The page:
Category: Recent Articles

Feed a Cold, Starve A Fever? What to Eat (Or Not) When You’re Sick

Cold? Flu? Tummy troubles? I know that I don’t have time to be sick, and I’m sure you don’t either. Luckily I don’t get sick very often anymore, but back in my competitive athlete days, it felt like I was constantly battling one cold, cough, or sinus infection after another.  

Not to toot my own horn, but I chalk up my current good health to my Primal lifestyle. I know for sure that there is a marked before and after—before Primal, when I had a medicine cabinet full of OTC remedies, and after, when I rarely take a sick day. On those occasions when I do detect a tickle in my throat or the first signs of sour stomach, my first course of action is to double down on those aspects of my lifestyle that support a robust immune system, particularly nutrient-dense foods, sleep, and time in the sun.

The food piece is what we’re going to talk about today. Everybody has an opinion about what to eat, or not, when you’re under the weather. I’m not claiming that certain foods can cure the flu or prevent you from coming down with that cold even after your sick kid coughs in your face. But once you’re sick, the name of the game is supporting your immune system by providing it with beneficial nutrients and compounds that could aid it in fighting off the viruses or bacteria that are making you sick in the first place. Some foods will also provide welcome comfort, which is nothing to sneeze at, pun intended. 

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New and Noteworthy: What I Read This Week—Edition 207

Research of the Week
No clear evidence that masks help against or prevent infection from respiratory illnesses.

Archaeologists unearth a giant 7-foot sword along with an enormous burial site fit for a … giant?

Status has deep roots.

Insulin and peripheral neuropathy.

The influence of kids on their parents.

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What is Abdominal Bracing and How to Do It?

When most people think about lifting weights, they think about their biceps, triceps, shoulders, and lats. Their legs, quads, hamstrings, glutes. They think about what to do with the body parts that move, that hold the weight, that push against the ground—but neglect to think about the abdominal muscles that brace, resist movement and allow you to even lift the weight in the first place. Abdominal bracing isn’t flashy or sexy, but it’s the most important part of lifting weights and moving your body through time and space. The best way to train your abdominal muscles are not sit ups, crunches, or leg lifts- it’s bracing, intra-abdominal bracing, or abdominal bracing.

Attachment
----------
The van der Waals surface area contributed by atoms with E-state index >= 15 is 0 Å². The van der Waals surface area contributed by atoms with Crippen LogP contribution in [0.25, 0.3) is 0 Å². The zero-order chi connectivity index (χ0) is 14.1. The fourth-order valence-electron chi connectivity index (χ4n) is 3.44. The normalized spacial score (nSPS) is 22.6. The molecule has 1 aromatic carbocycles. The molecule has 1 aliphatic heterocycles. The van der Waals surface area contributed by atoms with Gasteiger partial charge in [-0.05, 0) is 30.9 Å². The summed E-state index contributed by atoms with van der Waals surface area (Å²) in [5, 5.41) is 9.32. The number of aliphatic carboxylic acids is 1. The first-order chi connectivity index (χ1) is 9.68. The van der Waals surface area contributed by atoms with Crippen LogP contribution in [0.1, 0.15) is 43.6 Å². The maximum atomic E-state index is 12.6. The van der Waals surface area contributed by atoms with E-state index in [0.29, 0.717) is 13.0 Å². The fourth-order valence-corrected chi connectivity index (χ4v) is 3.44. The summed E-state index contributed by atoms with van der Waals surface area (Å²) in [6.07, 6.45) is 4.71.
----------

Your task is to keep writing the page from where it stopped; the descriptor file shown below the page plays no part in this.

Whenever you move your body or lift a weight, you practice abdominal bracing. In fact, this bracing, this increase in intra-abdominal pressure, occurs spontaneously whenever you move your limbs. That’s how central it is to human movement.

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What Is Cryotherapy And Should You Try It?

Technically, “cryotherapy” refers to any method of using cold therapeutically. Icing a sprained ankle, freezing off a wart, or sitting in an ice bath after a game of Ultimate Frisbee are all forms of cryotherapy. Today, though, I’m using the term cryotherapy to refer specifically to whole-body and partial-body cryotherapy chambers.

Cryotherapy chambers use electric cooling or liquid nitrogen to expose users to super-chilled air in order to achieve various (supposed) benefits. The technology dates back to the late 1970s, and it used to be pretty niche, reserved mostly for top-level athletes and people with specialized medical needs. Now, cryo centers have popped up all over the place, and you can easily book yourself an appointment for any old reason. 

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New and Noteworthy: What I Read This Week—Edition 206

Research of the Week

Boron helps against COVID.

Your fat cells know when you haven’t gotten sunlight. Don’t let them down.

The gut biome regulates motivation for exercise.

Worse indoor air quality, lower test scores.

Mediterranean diets would work great for IBD if it weren’t for all those darn grains!

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How do Potatoes Fit in a Primal Diet?

Potatoes get a bad rap in many different health and diet communities. The keto and low-carb crowd says they’re too high in carbohydrates and will spike your blood sugar. The paleo guys are against them because they are neolithic foods from the New World that our Paleolithic ancestors had no access to. The autoimmune diet communities eschew them because they have various plant toxins that can cause inflammation and trigger sensitive and vulnerable individuals, and the conventional “healthy diet” people recommend against potatoes because they’re “empty white carbs.”

Is this criticism warranted? Is it true that potatoes have no place in a healthy diet, or are potatoes actually healthy? How do potatoes fit into a Primal diet?

Let’s dig into the actual evidence.

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